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Ubique
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Ex land clearing contractor, part-time retired
A job I quote went like this. I arrived at the and the owner wasn't there so I had a wonder around looking at what had to done. I had almost finished when a car pulled up, the owner arrived whom I had never met. He gets out and we do the introductions then he says " I've been told you're an arrogant barstard, charge like a Mallie (wild) bull but do the best job. Can you do this job and when can you start?" I replied " how soon can you write a cheque "? We had an ongoing relationship for many years never fleeced him, keeped the quality and made a motza. There were alot of referrals from that job.
 

CM1995

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Running what I brung and taking what I win
Tones that reminds me of a story I've probably told here before but I'm going to tell it again as I have the grey hair license to do so - which also gives license to embellish just a touch but the moral of the story is the same.

One of our best customers we've built many chicken shacks for brought on another wealthy investor to develop a residential street of 30 or so 65' house lots. I give my price to grade the site, install the storm drains and install erosion control. Best Customer calls me and says New Partner wants to have a meeting to discuss pricing, me - sure.

So I get to the meeting at New Partners office with Best Customer. New Partner then gives me another quote that is much cheaper than mine and proceeds the normal "you know you're higher, blah, blah, blah". Doesn't take long to see that the other "bidder" priced a 48" pre-cast storm drain manhole 20' deep in a cul-de-sac at $3500. I then proceed to tell New Partner that his "bidder" cannot purchase that 48" manhole for $3500 much less install it.

The meeting changed toned after that however I wanted to go deeper in to "bidder" #2's pricing but I had made my point. The next day I talk to Best Customer where he apologizes for meeting the day before. All I told him was if we're going to have a pricing meeting at least come with realistic pricing from another bidder.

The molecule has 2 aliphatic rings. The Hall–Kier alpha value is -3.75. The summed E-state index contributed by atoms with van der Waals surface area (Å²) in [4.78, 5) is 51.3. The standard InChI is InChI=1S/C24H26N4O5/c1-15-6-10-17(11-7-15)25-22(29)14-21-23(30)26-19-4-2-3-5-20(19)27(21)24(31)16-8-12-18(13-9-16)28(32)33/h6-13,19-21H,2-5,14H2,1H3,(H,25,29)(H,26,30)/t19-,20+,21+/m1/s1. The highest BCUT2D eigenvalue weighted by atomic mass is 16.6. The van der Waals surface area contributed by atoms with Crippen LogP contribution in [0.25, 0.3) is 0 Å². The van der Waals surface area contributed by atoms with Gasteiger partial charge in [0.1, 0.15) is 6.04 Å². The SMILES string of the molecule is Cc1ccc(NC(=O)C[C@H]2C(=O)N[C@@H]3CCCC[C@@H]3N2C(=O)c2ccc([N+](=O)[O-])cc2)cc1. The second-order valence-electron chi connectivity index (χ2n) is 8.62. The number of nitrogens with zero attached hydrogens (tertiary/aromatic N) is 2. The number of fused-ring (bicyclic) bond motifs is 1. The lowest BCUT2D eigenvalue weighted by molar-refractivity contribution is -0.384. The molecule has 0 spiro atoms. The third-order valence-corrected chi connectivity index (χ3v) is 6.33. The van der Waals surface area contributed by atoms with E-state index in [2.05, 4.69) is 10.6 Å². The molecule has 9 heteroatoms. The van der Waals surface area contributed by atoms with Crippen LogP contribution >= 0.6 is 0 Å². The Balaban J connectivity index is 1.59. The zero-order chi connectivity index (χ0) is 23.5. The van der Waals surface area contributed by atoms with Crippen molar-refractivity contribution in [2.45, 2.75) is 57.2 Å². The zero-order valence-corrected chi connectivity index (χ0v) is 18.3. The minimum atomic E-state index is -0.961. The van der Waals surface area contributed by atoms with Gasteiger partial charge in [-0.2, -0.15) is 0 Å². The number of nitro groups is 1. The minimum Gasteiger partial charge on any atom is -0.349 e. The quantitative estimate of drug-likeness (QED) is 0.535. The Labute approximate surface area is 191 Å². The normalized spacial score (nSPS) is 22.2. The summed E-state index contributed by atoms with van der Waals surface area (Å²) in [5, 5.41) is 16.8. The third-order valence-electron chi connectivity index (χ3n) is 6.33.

Fast forward a week or so and we are finishing up the installation of the 48" round 20' deep manhole in the cul-de-sac. It was dusty as hell as it hadn't rain for a while. Out of the blue here comes a black GMC Denali barreling down the street kicking up a huge of a cloud of dust. Out steps New Partner in his black suit and Italian Leather shoes then poofs across the dust like Neil Armstrong on the moon. New Partner walks up to me and says "You mad at me?", I look him dead in the eye and say "Should I be?".

New Partner doesn't say a word, shakes my hand and says "good work". Since that moment New Partner and I have become good friends and business associates. New Partner is old school - hand shake and a hand written check, something we don't see in today's society.

Know your ****, do quality work, build relationships, work like hell, don't back down when you're right and get lucky every once in a while - CM's recipe for success. Worth every penny you paid for it.:D
 

Raildudes dad

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Dec 29, 2007
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Grand Rapids MI
My gray hair story: I was managing a project for the county road department. I hadn't worked with the contractor's PM before. I found out later had asked a competitor what do you know about this guy (Me) . I had worked for the county about 30 years at that time. The competitor told him "He'll tell you exactly what he thinks, you might not like what he says but you will know exactly where you stand. He's usually right but he's always fair. He's a good guy to work for / with." Treat contractors fair and it gets you good bids. :)
 

suladas

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Canada
I've found since last spring work has just been odd. I ran google ads for about a month recently, $600 and not a single lead. 2 years ago I ran one for a few days and picked up 3 decent jobs for like $100 of advertising. That's the only advertising i've ever done, the vast majority of my work has always been repeat customers and referrals, but since last spring it's been a lot slower. There is a fair amount of work around, some of it is way too big for me, and there is still too much being done for not enough money.

I do a few niche jobs though that I don't think many guys do. Installing 2 manholes and 1 catch basin in a new concrete parking lot because an engineer screwed up. I know many small excavation guys won't touch manholes and it's too small of a job for the bigger guys to bother with. Not a easy or fun job, but it pays very well and I didn't have anyone bidding against me because I came highly recommended from an engineer I did a job for a few years ago.